No. I see writing as a calling much like the call I received to be a cop. It’s what I am supposed to do.
Fiona: If you had to do it all over again, would you change anything in your latest book?
Nope. Can’t say that I would.
Fiona: Do you recall how your interest in writing originated?
It was an outlet for my moody teenage personality.
Fiona: Can you share a little of your current work with us?
Yes. It’s on the murder of 6 year old Rikki Neave of Peterborough UK. A horrendous case of child abuse allegation, black magic and murder. It’s intense.
Fiona: Is there anything you find particularly challenging in your writing?
Honestly, no. I’ve written a novel and I am scared to death to publish it. That’s ALL me. MY ideas. MY creativity. That frightens me. Yet, I have NO problem telling the world that I was beaten and raped by my ex –husband in graphic detail. Who knew?
Fiona: Who is your favorite author and what is it that really strikes you about their work?
I love Edgar Allen Poe. He’s so dark and macabre. Thomas Moore, the Irish poet, is phenomenal. Brad Thor is very up to date on current political concerns so I read everything he’s written. Of course, James Rollins, Rebecca Cantrell, and tack Grant Blackwood onto that stream as well. He co-wrote The Kill Switch with Rollins and it’s amazing!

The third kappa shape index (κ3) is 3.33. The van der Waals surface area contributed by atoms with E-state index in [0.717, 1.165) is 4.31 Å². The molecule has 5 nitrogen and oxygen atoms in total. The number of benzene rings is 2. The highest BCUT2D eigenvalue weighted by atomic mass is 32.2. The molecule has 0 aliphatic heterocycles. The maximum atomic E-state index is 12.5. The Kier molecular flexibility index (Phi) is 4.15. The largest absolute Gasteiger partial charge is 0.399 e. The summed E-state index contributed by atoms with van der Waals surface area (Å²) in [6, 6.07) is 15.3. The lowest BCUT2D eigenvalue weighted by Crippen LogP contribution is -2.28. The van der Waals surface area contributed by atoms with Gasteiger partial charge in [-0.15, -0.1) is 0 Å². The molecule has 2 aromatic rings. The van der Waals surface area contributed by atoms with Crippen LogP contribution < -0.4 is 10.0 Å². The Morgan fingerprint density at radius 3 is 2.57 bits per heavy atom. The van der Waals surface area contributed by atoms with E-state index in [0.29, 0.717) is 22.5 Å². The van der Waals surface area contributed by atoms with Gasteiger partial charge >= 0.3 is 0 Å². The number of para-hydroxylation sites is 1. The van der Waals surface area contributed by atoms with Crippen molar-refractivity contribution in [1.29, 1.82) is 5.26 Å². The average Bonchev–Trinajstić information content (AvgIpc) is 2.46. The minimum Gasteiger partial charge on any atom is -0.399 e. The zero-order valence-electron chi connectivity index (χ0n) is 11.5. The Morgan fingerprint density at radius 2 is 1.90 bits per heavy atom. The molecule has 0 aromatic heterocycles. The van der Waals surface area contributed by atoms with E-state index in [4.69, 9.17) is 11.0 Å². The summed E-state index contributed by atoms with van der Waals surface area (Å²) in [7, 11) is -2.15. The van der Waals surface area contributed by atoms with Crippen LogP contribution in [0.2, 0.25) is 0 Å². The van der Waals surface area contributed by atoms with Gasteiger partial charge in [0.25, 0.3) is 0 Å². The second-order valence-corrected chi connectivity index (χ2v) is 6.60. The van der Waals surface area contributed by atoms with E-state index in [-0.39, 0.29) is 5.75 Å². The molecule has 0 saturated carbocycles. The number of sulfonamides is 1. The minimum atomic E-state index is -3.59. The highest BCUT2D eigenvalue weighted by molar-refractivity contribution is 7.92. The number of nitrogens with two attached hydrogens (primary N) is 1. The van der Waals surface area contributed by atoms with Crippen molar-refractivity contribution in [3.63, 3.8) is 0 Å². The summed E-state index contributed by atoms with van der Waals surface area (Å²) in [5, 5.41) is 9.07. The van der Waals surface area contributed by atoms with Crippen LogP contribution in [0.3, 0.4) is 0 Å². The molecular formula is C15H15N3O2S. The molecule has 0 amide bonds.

Fiona: Do you have to travel much concerning your book(s)?
I’ve been all over Texas speaking and recently branched out nationwide.
Fiona: Who designed the covers?
The Worm Fiasco was designed by the publisher. I don’t care for it but it does the job.
Last Kiss was designed by a Spokane, Washington artist named Jeremy Vermillion. His talent is unparalleled. He certainly did my niece justice. He’s on facebook if your interested.
Fiona: What was the hardest part of writing your book?
The Worm Fiasco was hard reliving the abuse and torture. The degradation.
Last Kiss was a challenge because I wrote it from the case files. That meant going through autopsy pictures and seeing what was done to that little girl. That was the hardest journey I’ve ever taken.
Fiona: Did you learn anything from writing your book and what was it?